And the question is:
Most recycling programs instruct us to thoroughly wash and dry the items (other than paper or cardboard) before putting them in the recycling bin. If you lived in an area that is suffering from a severe drought (as I do), would you choose to waste the water necessary to comply with those instructions, would you ignore them and throw unwashed items in the recycling bin, or would you put recyclable but unwashed items in the trash (landfill) bin?
Around here, we have “single stream” recycling. This means everything goes in one container, although we tend to tie our cardboard boxes separately. We don’t have quite as serious water shortage as out west, but we are beginning to go into our long dry summer, now our standard summer weather.
We had a very wet spring with rain nearly every day in March and April. Since then we’ve only a little rain in May and one rainy day in the past two weeks. We used to get rain in the summer. You could almost count on thunder storms after a long, hot, muggy day, but that doesn’t happen anymore.
For the past ten years, we’ve had very dry summer, often with no rain at all in May and June. We also aren’t getting the amount of snow we used to get, so there’s no spring melt down. Most rain falls in early spring, late summer and early fall.
The climate is changing. These very dry summers seem to be part of that change. It means -wells which have always been dependable may not be quite as dependable anymore.
Our recycling truck only comes every other week, so we have to hold the stuff in the house for quite a while. If I didn’t rinse out cans and bottle, they would stink. Things that require an awful lot of water to clean, I toss into the trash. We may not have as bad a drought as yours, but all our water comes from a well. If it runs dry, we are in trouble, so I’m careful. We don’t water gardens or lawns, though I do water the flowers in pots. There are only five pots out there and I have to hope five plants won’t run our well dry.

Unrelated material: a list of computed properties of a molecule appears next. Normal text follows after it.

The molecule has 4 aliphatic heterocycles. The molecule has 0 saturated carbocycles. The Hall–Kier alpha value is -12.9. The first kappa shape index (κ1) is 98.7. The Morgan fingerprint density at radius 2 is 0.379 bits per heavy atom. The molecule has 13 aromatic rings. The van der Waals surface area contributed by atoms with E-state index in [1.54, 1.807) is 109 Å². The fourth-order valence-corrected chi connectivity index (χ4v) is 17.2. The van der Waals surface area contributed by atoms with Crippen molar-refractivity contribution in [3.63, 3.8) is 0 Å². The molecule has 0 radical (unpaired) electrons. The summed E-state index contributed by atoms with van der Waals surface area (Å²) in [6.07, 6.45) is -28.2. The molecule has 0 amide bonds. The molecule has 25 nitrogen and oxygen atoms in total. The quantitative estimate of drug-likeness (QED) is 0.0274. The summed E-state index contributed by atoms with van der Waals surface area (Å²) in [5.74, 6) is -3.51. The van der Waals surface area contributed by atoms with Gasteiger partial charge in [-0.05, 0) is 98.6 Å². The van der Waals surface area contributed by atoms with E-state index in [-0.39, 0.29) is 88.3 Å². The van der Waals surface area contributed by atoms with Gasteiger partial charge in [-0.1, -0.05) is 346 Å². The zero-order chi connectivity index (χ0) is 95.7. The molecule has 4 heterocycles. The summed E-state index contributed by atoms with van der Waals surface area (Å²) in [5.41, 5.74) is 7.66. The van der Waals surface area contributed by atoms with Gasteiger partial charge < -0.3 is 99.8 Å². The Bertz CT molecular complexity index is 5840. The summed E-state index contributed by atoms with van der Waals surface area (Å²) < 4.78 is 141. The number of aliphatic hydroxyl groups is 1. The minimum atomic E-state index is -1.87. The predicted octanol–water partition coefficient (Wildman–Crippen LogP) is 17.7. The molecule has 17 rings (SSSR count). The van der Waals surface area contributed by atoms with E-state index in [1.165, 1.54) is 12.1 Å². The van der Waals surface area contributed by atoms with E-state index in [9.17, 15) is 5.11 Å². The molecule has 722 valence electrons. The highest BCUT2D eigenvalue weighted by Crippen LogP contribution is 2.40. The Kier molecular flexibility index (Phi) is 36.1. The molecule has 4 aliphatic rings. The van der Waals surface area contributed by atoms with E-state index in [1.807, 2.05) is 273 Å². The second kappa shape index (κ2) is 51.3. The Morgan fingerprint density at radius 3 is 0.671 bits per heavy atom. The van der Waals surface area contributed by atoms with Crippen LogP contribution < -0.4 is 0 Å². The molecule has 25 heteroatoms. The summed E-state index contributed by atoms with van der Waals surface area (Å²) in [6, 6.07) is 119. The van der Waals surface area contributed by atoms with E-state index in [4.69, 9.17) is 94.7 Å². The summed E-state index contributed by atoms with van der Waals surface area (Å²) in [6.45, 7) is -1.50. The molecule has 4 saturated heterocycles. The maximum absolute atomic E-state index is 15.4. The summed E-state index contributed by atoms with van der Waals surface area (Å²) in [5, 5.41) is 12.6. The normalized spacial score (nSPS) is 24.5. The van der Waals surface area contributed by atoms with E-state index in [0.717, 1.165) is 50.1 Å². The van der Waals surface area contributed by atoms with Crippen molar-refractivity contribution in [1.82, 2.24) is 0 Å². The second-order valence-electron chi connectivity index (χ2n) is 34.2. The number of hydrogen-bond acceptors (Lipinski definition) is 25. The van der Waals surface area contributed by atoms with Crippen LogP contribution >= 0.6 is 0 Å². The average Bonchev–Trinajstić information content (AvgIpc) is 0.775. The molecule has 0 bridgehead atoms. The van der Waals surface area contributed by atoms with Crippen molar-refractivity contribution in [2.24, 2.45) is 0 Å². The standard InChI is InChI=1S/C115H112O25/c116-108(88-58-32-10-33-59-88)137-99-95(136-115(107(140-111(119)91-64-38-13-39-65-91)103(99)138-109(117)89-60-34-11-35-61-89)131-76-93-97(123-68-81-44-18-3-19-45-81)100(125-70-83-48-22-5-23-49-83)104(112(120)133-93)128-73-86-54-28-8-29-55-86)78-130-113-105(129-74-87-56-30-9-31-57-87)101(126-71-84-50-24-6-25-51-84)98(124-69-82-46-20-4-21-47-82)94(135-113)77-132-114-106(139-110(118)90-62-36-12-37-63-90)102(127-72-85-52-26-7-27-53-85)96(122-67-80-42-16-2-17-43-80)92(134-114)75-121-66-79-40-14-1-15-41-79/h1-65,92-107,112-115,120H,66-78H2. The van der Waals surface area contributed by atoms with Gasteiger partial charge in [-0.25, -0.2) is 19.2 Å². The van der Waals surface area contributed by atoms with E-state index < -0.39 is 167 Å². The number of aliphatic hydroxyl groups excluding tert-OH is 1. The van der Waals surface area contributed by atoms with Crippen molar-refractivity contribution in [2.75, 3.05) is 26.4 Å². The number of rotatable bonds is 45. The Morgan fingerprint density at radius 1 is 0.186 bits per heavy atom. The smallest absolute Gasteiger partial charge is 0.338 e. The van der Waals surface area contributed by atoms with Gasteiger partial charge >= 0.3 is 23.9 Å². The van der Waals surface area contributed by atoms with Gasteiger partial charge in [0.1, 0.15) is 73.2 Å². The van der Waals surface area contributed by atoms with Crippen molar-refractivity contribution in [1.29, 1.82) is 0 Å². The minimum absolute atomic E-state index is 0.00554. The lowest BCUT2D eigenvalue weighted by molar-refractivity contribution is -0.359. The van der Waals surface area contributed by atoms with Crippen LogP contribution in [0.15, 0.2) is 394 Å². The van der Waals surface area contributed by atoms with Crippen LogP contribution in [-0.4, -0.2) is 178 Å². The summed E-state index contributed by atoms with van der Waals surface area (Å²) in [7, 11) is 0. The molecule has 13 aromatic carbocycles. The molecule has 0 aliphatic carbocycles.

More disturbingly is where our recycling actually goes? In Boston, we discovered it was just getting dumped out with the trash. They sent trucks to collect it, but it went nowhere.
Today, I checked again. The trash used to go to local land fill areas, but they ran out of room and closed down last year. Since then, our non-hazardous trash had been going to upstate New York landfills, but they too are full. China used to take a lot of our recyclables, but stopped accepting it about 5 years ago.
I have to wonder if our recycling is actually being recycled. The U.S. hasn’t put in anywhere near the number of recycling plants it needs, so a lot of what we think is getting recycled isn’t actually going anywhere.
In Massachusetts, only 25% to 35% of recyclable waste actually gets recycled.
That doesn’t sound like nearly enough. The rest of the stuff goes to landfills, and there are not many left. The ones in upstate New York are shutting down if they haven’t already closed. I heard we are going to ship non-hazardous material to landfills in Ohio. Who know where it will go after that?
Considering how badly we need these facilities, you’d think someone would be building them, wouldn’t you? I know recycling hasn’t been profitable in the past, but I think profitability might not be our main issue. There’s no giant hole in the middle of the earth where the trash goes. If we don’t recycle, we will die amidst heaps of garbage if we don’t first die of water shortages, floods, or fires.
There’s not much point in worrying about how we take care of our recycling if it isn’t being recycled.